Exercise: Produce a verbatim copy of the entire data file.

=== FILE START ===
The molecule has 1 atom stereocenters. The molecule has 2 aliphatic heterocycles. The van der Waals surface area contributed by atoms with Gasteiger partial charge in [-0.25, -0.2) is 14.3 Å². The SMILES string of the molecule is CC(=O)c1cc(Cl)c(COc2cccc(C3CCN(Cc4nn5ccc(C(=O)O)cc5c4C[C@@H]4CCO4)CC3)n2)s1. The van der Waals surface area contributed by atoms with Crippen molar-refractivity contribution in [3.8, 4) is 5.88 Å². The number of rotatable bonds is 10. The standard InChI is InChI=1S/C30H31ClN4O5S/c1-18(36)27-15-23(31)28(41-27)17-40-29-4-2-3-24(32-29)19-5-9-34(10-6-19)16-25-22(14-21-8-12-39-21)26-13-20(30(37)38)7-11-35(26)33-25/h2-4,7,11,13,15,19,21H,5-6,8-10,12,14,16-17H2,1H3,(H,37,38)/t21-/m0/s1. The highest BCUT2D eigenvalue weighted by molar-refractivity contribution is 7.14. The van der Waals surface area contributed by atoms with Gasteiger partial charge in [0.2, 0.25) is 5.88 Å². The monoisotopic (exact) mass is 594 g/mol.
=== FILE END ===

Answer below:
The molecule has 1 atom stereocenters. The molecule has 2 aliphatic heterocycles. The van der Waals surface area contributed by atoms with Gasteiger partial charge in [-0.25, -0.2) is 14.3 Å². The SMILES string of the molecule is CC(=O)c1cc(Cl)c(COc2cccc(C3CCN(Cc4nn5ccc(C(=O)O)cc5c4C[C@@H]4CCO4)CC3)n2)s1. The van der Waals surface area contributed by atoms with Crippen molar-refractivity contribution in [3.8, 4) is 5.88 Å². The number of rotatable bonds is 10. The standard InChI is InChI=1S/C30H31ClN4O5S/c1-18(36)27-15-23(31)28(41-27)17-40-29-4-2-3-24(32-29)19-5-9-34(10-6-19)16-25-22(14-21-8-12-39-21)26-13-20(30(37)38)7-11-35(26)33-25/h2-4,7,11,13,15,19,21H,5-6,8-10,12,14,16-17H2,1H3,(H,37,38)/t21-/m0/s1. The highest BCUT2D eigenvalue weighted by molar-refractivity contribution is 7.14. The van der Waals surface area contributed by atoms with Gasteiger partial charge in [0.2, 0.25) is 5.88 Å². The monoisotopic (exact) mass is 594 g/mol.